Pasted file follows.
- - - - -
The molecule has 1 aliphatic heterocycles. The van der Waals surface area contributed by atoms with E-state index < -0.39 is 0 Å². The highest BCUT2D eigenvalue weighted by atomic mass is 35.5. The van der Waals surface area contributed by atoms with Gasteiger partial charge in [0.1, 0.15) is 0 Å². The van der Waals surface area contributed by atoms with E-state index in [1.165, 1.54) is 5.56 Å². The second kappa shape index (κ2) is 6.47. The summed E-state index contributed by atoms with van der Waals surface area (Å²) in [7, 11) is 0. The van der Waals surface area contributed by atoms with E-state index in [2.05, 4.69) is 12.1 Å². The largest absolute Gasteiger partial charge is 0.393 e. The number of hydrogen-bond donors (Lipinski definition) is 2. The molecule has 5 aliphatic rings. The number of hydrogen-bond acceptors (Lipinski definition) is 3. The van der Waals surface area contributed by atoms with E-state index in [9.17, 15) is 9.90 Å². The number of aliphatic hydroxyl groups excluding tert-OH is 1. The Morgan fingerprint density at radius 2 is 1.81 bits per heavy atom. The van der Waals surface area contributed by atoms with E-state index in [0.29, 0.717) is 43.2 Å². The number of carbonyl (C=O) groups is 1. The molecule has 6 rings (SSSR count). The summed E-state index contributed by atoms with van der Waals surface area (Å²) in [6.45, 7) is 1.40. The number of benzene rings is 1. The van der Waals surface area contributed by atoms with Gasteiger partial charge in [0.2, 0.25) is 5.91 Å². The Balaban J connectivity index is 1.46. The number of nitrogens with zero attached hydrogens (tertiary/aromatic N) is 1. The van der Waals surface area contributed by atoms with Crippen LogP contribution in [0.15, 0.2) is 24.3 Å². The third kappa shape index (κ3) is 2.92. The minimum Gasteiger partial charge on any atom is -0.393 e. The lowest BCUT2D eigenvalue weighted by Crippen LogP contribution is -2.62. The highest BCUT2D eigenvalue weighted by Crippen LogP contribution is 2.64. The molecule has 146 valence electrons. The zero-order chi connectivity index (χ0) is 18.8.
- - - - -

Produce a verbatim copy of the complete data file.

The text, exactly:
The molecule has 1 aliphatic heterocycles. The van der Waals surface area contributed by atoms with E-state index < -0.39 is 0 Å². The highest BCUT2D eigenvalue weighted by atomic mass is 35.5. The van der Waals surface area contributed by atoms with Gasteiger partial charge in [0.1, 0.15) is 0 Å². The van der Waals surface area contributed by atoms with E-state index in [1.165, 1.54) is 5.56 Å². The second kappa shape index (κ2) is 6.47. The summed E-state index contributed by atoms with van der Waals surface area (Å²) in [7, 11) is 0. The van der Waals surface area contributed by atoms with E-state index in [2.05, 4.69) is 12.1 Å². The largest absolute Gasteiger partial charge is 0.393 e. The number of hydrogen-bond donors (Lipinski definition) is 2. The molecule has 5 aliphatic rings. The number of hydrogen-bond acceptors (Lipinski definition) is 3. The van der Waals surface area contributed by atoms with E-state index in [9.17, 15) is 9.90 Å². The number of aliphatic hydroxyl groups excluding tert-OH is 1. The Morgan fingerprint density at radius 2 is 1.81 bits per heavy atom. The van der Waals surface area contributed by atoms with E-state index in [0.29, 0.717) is 43.2 Å². The number of carbonyl (C=O) groups is 1. The molecule has 6 rings (SSSR count). The summed E-state index contributed by atoms with van der Waals surface area (Å²) in [6.45, 7) is 1.40. The number of benzene rings is 1. The van der Waals surface area contributed by atoms with Gasteiger partial charge in [0.2, 0.25) is 5.91 Å². The Balaban J connectivity index is 1.46. The number of nitrogens with zero attached hydrogens (tertiary/aromatic N) is 1. The van der Waals surface area contributed by atoms with Crippen LogP contribution in [0.15, 0.2) is 24.3 Å². The third kappa shape index (κ3) is 2.92. The minimum Gasteiger partial charge on any atom is -0.393 e. The lowest BCUT2D eigenvalue weighted by Crippen LogP contribution is -2.62. The highest BCUT2D eigenvalue weighted by Crippen LogP contribution is 2.64. The molecule has 146 valence electrons. The zero-order chi connectivity index (χ0) is 18.8.